When I’m tempted to post something here with greater frequency than usual, I ask myself: Am I in thrall to a voracious craving for plaudits? Am I a prelapsarian Ozymandias? An attention-seeking missile? Look what I’ve thought — done! — made! — seen! BOOM!
A remnant of my freshman swoon over all things French rears its head. It’s the aphorism clung to by chaise-longue cartesians of my ilk: Je pense, donc je suis. Cogito, ergo sum. I think, therefore I am.
I couldn’t make it through the title of this post without stooping to japery. I intended to write “Je pense, donc je blogue” (“I Think, Therefore I Blog”), but “… Therefore I Jest” forced its way out. (Monsieur Allard, French guru at Trinity, stuffed our heads with essential slang.) Perhaps I couldn’t keep a straight face at the reach for loftiness.
Reading about poet Sharon Olds, I learned something I had forgotten: Don’t assume writing that expresses joy or anguish is confessional. Her interviewer, Sam Anderson, writes of the canonical stance to maintain: “‘I’ is a character, like any other — maybe especially when it seems to be telling the truth.”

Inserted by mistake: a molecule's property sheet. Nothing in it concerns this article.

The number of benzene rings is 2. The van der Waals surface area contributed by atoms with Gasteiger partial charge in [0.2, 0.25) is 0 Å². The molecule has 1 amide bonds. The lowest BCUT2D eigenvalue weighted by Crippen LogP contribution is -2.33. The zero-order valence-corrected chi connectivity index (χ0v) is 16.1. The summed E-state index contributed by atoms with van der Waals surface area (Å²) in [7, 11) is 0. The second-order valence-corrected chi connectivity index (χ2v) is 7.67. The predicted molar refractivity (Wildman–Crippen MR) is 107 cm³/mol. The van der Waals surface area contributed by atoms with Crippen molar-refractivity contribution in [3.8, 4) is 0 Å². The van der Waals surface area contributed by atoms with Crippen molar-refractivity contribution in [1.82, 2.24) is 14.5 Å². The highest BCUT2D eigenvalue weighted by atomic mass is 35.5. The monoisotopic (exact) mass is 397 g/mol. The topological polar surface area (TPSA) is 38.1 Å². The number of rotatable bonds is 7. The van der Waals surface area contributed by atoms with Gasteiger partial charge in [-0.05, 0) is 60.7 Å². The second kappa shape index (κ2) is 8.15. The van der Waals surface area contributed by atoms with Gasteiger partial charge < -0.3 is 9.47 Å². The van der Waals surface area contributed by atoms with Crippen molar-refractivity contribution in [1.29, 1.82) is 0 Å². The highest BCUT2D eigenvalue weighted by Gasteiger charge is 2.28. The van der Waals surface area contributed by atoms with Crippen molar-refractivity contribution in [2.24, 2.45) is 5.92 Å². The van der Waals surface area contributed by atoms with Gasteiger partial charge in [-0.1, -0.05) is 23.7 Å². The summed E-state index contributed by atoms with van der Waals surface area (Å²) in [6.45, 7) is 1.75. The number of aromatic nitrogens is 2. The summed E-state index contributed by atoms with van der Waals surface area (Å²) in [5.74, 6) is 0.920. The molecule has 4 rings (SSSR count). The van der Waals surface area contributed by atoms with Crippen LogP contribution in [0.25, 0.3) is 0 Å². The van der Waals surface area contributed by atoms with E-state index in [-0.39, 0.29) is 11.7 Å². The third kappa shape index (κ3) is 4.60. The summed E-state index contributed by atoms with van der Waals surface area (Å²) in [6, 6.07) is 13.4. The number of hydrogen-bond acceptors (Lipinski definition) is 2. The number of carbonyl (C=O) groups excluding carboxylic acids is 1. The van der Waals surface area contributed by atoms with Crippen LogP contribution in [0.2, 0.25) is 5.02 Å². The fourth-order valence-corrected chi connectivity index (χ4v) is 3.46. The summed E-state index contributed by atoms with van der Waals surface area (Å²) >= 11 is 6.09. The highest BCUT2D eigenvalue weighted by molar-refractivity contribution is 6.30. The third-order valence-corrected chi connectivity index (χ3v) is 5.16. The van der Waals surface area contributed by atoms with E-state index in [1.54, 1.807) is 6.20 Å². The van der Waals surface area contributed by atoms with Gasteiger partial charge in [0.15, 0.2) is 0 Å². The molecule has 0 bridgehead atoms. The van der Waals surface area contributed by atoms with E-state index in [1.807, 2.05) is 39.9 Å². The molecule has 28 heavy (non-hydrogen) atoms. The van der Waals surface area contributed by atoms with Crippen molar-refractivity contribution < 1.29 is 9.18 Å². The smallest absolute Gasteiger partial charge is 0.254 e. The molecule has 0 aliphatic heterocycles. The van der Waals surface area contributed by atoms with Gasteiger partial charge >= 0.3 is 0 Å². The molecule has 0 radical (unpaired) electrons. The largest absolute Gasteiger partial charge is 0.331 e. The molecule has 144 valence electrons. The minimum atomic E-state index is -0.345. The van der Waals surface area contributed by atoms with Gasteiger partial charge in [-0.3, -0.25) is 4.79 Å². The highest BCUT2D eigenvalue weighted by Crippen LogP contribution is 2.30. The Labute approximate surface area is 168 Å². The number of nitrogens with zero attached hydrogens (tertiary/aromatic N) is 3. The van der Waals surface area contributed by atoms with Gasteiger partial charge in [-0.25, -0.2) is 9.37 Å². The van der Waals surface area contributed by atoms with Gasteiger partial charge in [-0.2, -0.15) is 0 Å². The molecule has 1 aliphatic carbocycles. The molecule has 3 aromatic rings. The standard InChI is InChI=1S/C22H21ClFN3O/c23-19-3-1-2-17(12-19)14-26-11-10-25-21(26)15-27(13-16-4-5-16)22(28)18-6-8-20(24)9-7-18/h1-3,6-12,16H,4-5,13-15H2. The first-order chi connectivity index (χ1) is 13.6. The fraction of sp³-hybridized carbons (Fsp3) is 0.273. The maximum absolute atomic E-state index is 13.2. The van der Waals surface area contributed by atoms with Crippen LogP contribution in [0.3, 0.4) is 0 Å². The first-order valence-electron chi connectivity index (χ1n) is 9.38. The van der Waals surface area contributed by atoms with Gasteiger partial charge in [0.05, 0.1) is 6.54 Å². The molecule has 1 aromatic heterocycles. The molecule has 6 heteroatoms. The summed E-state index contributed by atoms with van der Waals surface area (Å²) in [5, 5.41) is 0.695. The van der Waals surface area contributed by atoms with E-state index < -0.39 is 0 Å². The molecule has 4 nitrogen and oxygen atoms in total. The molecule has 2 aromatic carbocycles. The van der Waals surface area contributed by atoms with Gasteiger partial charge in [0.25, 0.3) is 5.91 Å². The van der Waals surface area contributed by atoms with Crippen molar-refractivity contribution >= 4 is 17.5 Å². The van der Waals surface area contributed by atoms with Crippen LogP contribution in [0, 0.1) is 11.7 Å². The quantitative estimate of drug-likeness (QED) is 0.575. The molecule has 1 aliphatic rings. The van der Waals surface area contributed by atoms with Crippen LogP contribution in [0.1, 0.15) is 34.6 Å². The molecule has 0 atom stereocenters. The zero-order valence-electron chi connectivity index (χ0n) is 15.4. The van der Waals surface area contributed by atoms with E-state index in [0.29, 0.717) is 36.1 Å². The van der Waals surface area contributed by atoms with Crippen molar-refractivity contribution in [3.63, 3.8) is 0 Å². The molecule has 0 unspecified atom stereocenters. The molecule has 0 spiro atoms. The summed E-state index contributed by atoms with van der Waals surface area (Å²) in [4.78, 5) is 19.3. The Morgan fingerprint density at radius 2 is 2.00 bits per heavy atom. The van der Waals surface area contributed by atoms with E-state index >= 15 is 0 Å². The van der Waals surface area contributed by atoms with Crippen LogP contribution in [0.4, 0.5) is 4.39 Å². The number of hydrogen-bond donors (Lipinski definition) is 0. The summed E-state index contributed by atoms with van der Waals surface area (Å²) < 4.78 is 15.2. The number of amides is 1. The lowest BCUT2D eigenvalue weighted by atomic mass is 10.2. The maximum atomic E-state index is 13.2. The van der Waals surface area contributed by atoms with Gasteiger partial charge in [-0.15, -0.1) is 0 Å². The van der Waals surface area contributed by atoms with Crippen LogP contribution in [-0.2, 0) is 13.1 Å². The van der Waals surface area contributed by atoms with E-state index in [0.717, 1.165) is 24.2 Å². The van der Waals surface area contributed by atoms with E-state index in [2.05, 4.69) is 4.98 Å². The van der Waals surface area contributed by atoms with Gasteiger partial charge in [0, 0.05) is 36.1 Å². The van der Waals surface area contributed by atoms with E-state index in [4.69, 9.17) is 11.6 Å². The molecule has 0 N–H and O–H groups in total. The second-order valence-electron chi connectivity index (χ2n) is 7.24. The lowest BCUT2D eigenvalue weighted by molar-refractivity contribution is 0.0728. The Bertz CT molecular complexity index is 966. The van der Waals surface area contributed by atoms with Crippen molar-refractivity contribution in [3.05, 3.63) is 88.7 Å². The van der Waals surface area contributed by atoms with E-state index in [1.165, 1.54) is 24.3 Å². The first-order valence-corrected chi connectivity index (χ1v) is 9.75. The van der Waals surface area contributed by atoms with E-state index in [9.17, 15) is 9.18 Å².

I must remember this when reading a certain Spanish blogger whose work I admire. Also, by the way, Olds gives me insight into why I blog.
Olds describes herself as “kind of a fussbudget,” and the bulk of her writing never reaches the public. Her finished books tend to be slim, but “carry inside them, hidden like dark matter, the gravity of all the unpublished writing that helped make them possible.”
(Sam Anderson, “Sex, Death, Family: Sharon Olds Is Still Shockingly Intimate,” New York Times, 10-14-22)
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